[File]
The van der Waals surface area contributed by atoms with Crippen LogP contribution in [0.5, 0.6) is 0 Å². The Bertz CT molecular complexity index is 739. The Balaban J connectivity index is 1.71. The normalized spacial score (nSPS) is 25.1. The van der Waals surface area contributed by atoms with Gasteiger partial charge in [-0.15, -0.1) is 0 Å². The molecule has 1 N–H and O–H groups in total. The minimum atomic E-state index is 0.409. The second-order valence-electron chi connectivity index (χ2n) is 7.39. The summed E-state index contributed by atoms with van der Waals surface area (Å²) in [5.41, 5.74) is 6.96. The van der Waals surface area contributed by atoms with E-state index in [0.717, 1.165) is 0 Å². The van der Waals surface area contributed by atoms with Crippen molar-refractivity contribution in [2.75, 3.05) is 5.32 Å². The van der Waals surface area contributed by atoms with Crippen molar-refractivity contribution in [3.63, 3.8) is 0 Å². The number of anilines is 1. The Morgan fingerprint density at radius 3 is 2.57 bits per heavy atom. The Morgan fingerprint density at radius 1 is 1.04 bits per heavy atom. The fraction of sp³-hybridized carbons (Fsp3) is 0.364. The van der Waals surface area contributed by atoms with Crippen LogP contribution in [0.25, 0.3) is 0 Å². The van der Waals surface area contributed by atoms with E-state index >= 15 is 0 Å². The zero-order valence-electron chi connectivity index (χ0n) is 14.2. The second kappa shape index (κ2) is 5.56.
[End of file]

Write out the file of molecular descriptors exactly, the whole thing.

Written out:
The van der Waals surface area contributed by atoms with Crippen LogP contribution in [0.5, 0.6) is 0 Å². The Bertz CT molecular complexity index is 739. The Balaban J connectivity index is 1.71. The normalized spacial score (nSPS) is 25.1. The van der Waals surface area contributed by atoms with Gasteiger partial charge in [-0.15, -0.1) is 0 Å². The molecule has 1 N–H and O–H groups in total. The minimum atomic E-state index is 0.409. The second-order valence-electron chi connectivity index (χ2n) is 7.39. The summed E-state index contributed by atoms with van der Waals surface area (Å²) in [5.41, 5.74) is 6.96. The van der Waals surface area contributed by atoms with E-state index in [0.717, 1.165) is 0 Å². The van der Waals surface area contributed by atoms with Crippen molar-refractivity contribution in [2.75, 3.05) is 5.32 Å². The van der Waals surface area contributed by atoms with Crippen molar-refractivity contribution in [3.63, 3.8) is 0 Å². The number of anilines is 1. The Morgan fingerprint density at radius 3 is 2.57 bits per heavy atom. The Morgan fingerprint density at radius 1 is 1.04 bits per heavy atom. The fraction of sp³-hybridized carbons (Fsp3) is 0.364. The van der Waals surface area contributed by atoms with Crippen LogP contribution in [0.25, 0.3) is 0 Å². The van der Waals surface area contributed by atoms with E-state index >= 15 is 0 Å². The zero-order valence-electron chi connectivity index (χ0n) is 14.2. The second kappa shape index (κ2) is 5.56.